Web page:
Once again in Boston, Memorial Day weekend means it’s still basketball season. I've been watching the Celtics make their way to the Eastern Conference finals and was again reminded about how important balance is to succeed in this sport. It's sometimes referred to as having an inside-outside game. Your team’s big men (centers and power forwards) dominate inside, and the guards and small forwards perform well along the perimeter. This keeps opponents off balance and provides balanced teams with numerous scoring options.
The same principle can be applied to health marketers looking to burnish their thought-leadership credentials through social media. The organizations that do it best are able to strike a balance between bringing their internal knowledge to the outside world, while also keeping an eye on what’s going on in the world and bringing those insights to their audience.
And just like in basketball, it’s best not to try to go it alone. Unfortunately, many organizations make this mistake.
It’s fine (and sometimes recommended) to have a single point of contact to be the ultimate manager of a thought-leadership-inspired social media endeavor. However, it works best if that person doesn’t try to be (or is forced by management to be) the entire team. In this case, it’s best to think of that person as a point guard, whose job is not to just score and rebound when the opportunity arises, but to run the offense and rely on teammates to achieve a collective goal.
Just as in basketball, it helps to have a dominant center. (See also: Rings, Bill Russell)
For health marketers, think of your centers as the organization’s internal content creators. These folks do the heavy lifting of content. They write research papers, newsletter articles, speak at Grand Rounds or lead continuing education programs.
Of course, the original content’s format is often not conducive to being pushed through social media channels. Therefore it’s wise to have a fresh pair of eyes (and hands) take a pass at breaking them down a bit. I call these people “deconstructors” but you could think of them as power forwards. In my experience, power forwards tend to be the best players on the court at slashing to the hoop. And when it comes to research papers, there most certainly needs to be some slashing involved in extricating digestible portions that will work in social media channels.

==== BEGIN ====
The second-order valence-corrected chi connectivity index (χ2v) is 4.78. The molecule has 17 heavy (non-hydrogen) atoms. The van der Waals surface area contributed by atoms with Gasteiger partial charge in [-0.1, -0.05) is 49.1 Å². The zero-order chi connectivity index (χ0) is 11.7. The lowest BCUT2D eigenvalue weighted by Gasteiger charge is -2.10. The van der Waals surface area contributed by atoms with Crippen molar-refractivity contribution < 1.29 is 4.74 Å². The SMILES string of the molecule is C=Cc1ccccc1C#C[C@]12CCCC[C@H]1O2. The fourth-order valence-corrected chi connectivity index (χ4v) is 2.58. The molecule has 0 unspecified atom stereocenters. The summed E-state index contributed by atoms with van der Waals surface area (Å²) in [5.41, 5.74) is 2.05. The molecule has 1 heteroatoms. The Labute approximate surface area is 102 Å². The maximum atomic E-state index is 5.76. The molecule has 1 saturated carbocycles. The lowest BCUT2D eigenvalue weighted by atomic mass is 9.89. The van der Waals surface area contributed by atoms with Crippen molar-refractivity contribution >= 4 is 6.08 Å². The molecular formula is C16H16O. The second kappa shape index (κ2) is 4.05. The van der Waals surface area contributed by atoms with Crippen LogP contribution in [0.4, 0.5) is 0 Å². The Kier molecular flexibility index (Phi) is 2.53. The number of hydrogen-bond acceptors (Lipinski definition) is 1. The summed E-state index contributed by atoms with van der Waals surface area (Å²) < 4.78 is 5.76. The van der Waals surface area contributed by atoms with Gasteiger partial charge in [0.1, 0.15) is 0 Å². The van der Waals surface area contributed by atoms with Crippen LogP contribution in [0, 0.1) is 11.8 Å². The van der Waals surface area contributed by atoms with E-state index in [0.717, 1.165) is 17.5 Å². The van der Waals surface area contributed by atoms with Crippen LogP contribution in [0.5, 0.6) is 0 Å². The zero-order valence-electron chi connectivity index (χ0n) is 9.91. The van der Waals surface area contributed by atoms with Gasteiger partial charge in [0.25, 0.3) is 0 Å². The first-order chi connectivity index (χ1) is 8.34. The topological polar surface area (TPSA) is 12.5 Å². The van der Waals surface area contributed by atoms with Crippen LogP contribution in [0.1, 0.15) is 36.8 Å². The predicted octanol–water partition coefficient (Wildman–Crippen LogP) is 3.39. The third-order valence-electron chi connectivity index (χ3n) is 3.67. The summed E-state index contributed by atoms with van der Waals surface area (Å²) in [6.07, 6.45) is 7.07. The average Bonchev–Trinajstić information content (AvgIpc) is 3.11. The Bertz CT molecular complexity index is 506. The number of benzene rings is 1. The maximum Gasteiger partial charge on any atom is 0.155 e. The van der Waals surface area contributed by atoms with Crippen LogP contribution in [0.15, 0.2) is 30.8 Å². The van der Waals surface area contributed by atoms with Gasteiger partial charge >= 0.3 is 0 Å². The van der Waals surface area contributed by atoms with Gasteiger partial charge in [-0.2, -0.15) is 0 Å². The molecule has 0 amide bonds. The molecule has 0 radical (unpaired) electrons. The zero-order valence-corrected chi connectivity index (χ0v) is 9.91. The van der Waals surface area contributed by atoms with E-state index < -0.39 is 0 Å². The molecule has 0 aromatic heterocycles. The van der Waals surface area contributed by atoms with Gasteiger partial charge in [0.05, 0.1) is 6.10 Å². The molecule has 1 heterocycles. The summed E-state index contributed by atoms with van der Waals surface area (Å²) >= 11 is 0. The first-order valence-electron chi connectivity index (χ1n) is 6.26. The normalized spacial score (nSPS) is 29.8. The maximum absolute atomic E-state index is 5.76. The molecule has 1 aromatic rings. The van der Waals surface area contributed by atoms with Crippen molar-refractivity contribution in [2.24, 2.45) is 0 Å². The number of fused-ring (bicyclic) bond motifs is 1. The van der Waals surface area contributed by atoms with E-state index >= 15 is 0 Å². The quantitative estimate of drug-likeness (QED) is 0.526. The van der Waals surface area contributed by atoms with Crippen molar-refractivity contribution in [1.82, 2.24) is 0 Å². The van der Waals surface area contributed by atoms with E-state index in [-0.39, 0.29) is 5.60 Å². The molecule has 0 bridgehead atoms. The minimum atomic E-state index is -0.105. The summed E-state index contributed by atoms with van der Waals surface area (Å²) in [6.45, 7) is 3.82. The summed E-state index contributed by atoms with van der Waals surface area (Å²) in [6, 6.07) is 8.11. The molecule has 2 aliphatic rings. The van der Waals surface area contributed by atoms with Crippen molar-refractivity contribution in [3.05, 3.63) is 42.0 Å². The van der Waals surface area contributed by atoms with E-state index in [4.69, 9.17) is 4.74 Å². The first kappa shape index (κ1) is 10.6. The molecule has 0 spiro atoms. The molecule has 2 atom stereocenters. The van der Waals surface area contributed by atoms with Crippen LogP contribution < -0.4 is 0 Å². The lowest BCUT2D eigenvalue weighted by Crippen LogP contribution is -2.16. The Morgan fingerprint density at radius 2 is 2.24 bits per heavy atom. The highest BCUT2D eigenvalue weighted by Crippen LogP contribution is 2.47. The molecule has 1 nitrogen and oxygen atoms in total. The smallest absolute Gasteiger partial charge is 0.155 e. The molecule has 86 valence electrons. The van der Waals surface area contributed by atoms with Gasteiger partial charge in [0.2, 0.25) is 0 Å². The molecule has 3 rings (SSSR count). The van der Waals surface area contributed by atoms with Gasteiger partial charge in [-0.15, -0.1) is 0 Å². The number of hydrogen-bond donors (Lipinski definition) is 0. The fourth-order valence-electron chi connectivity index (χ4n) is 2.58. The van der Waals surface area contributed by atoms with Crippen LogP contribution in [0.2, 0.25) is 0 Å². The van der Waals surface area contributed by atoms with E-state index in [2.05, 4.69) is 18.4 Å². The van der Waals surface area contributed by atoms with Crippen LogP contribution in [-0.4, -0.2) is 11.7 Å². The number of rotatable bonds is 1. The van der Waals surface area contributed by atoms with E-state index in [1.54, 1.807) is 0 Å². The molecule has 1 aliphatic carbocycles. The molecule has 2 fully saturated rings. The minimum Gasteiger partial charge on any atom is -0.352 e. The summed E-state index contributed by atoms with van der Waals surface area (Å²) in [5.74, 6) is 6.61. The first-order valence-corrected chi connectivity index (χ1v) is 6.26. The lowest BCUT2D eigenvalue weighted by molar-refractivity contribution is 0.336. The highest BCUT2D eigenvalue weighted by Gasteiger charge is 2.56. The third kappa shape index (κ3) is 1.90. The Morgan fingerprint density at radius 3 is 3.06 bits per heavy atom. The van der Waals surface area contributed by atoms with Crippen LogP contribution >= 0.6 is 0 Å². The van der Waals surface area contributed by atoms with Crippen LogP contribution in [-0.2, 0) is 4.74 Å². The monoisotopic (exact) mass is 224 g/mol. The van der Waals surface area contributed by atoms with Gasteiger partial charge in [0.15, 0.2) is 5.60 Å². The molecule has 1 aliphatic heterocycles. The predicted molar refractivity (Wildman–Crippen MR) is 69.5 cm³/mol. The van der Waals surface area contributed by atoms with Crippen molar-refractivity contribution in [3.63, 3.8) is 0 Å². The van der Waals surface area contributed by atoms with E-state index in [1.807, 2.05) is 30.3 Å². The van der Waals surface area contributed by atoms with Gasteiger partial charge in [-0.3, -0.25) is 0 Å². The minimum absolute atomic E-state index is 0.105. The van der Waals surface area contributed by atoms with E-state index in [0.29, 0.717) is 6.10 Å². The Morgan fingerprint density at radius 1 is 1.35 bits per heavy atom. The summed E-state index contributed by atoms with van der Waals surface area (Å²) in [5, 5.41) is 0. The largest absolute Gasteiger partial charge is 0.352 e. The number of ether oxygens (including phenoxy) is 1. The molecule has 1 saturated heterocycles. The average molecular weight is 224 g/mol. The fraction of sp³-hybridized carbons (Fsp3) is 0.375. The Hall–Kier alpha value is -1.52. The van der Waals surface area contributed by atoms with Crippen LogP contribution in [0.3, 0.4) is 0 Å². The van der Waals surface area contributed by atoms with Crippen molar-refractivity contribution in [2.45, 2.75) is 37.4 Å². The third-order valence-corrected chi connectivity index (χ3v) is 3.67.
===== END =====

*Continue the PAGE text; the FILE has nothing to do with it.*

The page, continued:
Concurrently, you need eyes and ears looking beyond the walls of your organization. There are thousands of links to informative health content flying across the web every second. In basketball, no one epitomizes a shooting guard like Ray Allen. Few have ever been able to catch-and-release more quickly and more effectively. Thus, it helps to think of scouts like shooting guards. Scouts are always keeping their eyes open for interesting content that could be of interest to your organization’s audience.
Now here’s where my metaphor breaks down like a bad zone defense. I have one more role, curators, and one more position, small forwards, so I’m just going to go ahead and link them up.
Curators, in this approach, are responsible for taking what’s found by scouts, and evaluating it and synthesizing it to ensure that it’s really worthy of sharing with a larger audience. Sometimes that requires the curator to reject suggested links. Sometimes it requires a follow-up with the scout to determine the relevance. It often involves writing an alternate headline to help your organization’s specific audience clearly understand the value of the link. By putting these responsibilities on a curator, who then hands off approved content to the social media manager (point guard), the social media manager is better equipped to handle the many other aspects of the thought-leadership social media equation, such as audience engagement, analytics and channel management.
The end result: Ubuntu, a word which has its origins in the Bantu languages of southern Africa that means, "I am what I am because of who we all are."
And that message also happens to be the unifying slogan for the Celtics.